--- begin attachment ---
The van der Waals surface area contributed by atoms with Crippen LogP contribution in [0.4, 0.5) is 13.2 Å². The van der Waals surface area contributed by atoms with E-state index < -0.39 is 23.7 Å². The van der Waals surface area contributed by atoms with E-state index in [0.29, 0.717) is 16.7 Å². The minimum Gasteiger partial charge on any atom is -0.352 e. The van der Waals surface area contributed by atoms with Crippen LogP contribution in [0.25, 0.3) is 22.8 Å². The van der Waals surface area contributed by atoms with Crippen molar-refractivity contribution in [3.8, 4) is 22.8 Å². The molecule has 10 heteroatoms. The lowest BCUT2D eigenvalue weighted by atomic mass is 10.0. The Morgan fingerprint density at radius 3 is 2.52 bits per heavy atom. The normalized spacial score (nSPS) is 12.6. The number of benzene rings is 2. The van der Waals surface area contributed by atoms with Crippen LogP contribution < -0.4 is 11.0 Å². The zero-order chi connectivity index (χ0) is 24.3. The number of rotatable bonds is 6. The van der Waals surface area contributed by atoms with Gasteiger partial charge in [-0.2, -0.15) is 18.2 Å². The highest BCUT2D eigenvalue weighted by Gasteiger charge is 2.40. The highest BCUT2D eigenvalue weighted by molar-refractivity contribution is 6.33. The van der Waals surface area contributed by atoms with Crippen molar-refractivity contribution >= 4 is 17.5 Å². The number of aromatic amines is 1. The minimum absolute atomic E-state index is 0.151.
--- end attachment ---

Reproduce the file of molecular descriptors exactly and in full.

The van der Waals surface area contributed by atoms with Crippen LogP contribution in [0.4, 0.5) is 13.2 Å². The van der Waals surface area contributed by atoms with E-state index < -0.39 is 23.7 Å². The van der Waals surface area contributed by atoms with E-state index in [0.29, 0.717) is 16.7 Å². The minimum Gasteiger partial charge on any atom is -0.352 e. The van der Waals surface area contributed by atoms with Crippen LogP contribution in [0.25, 0.3) is 22.8 Å². The van der Waals surface area contributed by atoms with Crippen molar-refractivity contribution in [3.8, 4) is 22.8 Å². The molecule has 10 heteroatoms. The lowest BCUT2D eigenvalue weighted by atomic mass is 10.0. The Morgan fingerprint density at radius 3 is 2.52 bits per heavy atom. The normalized spacial score (nSPS) is 12.6. The number of benzene rings is 2. The van der Waals surface area contributed by atoms with Crippen LogP contribution < -0.4 is 11.0 Å². The zero-order chi connectivity index (χ0) is 24.3. The number of rotatable bonds is 6. The van der Waals surface area contributed by atoms with Gasteiger partial charge in [-0.2, -0.15) is 18.2 Å². The highest BCUT2D eigenvalue weighted by Gasteiger charge is 2.40. The highest BCUT2D eigenvalue weighted by molar-refractivity contribution is 6.33. The van der Waals surface area contributed by atoms with Crippen molar-refractivity contribution >= 4 is 17.5 Å². The number of aromatic amines is 1. The minimum absolute atomic E-state index is 0.151.